Manuel Gálvez

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Manuel Gálvez
ManuelGalvez.JPG
Manuel Gálvez
Born Manuel Gálvez
(1882-07-18)18 July 1882
Paraná, Entre Ríos
Died 14 November 1968(1968-11-14) (aged 86)
Buenos Aires
Monuments Bust in Plaza Vicente Lopez, Buenos Aires
Education Law degree (1904)
Alma mater University of Buenos Aires
Occupation Inspector of schools
Known for Writer
Notable work(s) Nacha Regules (1919), Historia de arrabal (1923), Los caminos de la muerte (1928), El general Quiroga (1932)
Style Romanticism, Costumbrismo
Religion Roman Catholic Church

Manuel Gálvez (born 18 July 1882 in Paraná, Entre Ríos – died 14 November 1968 in Buenos Aires) was an Argentine novelist, poet, essayist, historian and biographer.

Early years[edit]

Gálvez, a member of one of the leading patrician families of Entre Ríos Province, was educated by the Jesuits before attending the University of Buenos Aires, graduating in 1904 with a law degree.[1] He was employed as a schools inspector from 1906 to 1931.[1]

His early political idea were somewhat fluid. At university he had helped to found a highly traditionalist literary review called Ideas but soon after graduation he was involved in liberalism before becoming enamoured of the Spanish Generation of '98.[1] As such along with the likes of Ricardo Rojas he became part of a Hispanidad movement within Argentine literature that sought closer cultural ties with Spain.[2]

By widely reading the Hispanidad authors and examining their works for a specifically Argentine audience in his own writing Gálvez has been credited for ensuring the spread of the ideology amongst the country's nationalist intellectuals.[3] He also emphasised the centrality of the Roman Catholic Church to Argentine identity.[4]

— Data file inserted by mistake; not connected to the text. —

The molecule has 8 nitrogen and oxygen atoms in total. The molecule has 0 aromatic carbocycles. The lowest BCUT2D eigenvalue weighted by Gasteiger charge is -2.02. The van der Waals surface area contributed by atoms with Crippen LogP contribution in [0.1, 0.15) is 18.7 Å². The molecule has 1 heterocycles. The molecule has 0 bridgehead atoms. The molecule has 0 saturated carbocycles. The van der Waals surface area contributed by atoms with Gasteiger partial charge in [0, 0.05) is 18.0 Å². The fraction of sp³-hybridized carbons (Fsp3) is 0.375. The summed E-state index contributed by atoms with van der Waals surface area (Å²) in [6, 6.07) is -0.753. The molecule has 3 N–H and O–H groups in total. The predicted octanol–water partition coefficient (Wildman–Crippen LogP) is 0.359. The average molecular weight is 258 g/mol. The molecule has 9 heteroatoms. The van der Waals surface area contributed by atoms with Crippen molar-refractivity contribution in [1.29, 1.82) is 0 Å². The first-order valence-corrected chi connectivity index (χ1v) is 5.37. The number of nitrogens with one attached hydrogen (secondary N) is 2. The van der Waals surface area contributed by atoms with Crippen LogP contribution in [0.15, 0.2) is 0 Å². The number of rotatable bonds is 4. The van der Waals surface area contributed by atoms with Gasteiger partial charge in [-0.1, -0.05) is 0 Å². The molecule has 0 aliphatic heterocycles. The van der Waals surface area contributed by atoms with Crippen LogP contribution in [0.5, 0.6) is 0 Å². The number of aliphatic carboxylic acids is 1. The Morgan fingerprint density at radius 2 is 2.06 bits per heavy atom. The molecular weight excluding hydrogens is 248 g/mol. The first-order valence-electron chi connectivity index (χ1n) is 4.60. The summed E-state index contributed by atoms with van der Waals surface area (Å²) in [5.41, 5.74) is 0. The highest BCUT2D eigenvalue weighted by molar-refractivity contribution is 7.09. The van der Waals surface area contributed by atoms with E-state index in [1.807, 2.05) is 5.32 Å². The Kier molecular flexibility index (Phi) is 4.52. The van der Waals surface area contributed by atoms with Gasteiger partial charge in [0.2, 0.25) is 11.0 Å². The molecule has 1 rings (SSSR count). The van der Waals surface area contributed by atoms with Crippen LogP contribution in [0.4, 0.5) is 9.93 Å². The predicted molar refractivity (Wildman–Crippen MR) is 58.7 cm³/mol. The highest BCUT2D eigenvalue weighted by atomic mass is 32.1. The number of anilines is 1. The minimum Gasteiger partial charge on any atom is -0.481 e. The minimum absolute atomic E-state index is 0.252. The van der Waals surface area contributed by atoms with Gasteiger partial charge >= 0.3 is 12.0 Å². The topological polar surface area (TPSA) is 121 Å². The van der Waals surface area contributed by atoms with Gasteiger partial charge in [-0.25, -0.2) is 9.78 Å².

Nationalism[edit]

Between 1906 and 1910 Gálvez became a regular visitor to Spain and these journeys helped to solidify his belief in Hispanidad, as expounded in his 1913 book El Solar de la Raza.[1] Politically he became associated with the rightist nationalism of the country's upper classes[5] and indeed claimed in his collection of essays El Diario de Gabriel Quiroga that he was the first genuine Argentine nationalist in history.[1] He was particularly fixated on the dilution of Argentine culture that he feared was taking place due to what he believed was the influx of Jews, whom he identified with anarchism, Italian peasants, whom he identified with materialism, and international finance, which he believed fuelled decadence and cosmopolitanism.[1]

He was the first of the nationalist writers to promote Juan Manuel de Rosas as an archetype of Argentine values,[1] which was later shared by most of his contemporaries.[1] Gálvez's hero worship of Rosas led him to pen a series of five novels set during his rule, to become joint editor of a journal named after Rosas and to serve as Vice President of the Instituto de Investigaciones Historicas 'Juan Manuel de Rosas'.[1] The latter group, which came to specialise in historical revisionism about Argentina, had been established in 1938 by Gálvez, Roberto de Laferrère, Carlos Ibarguren, Ernesto Palacio and Rodolfo and Julio Irazusta.[6]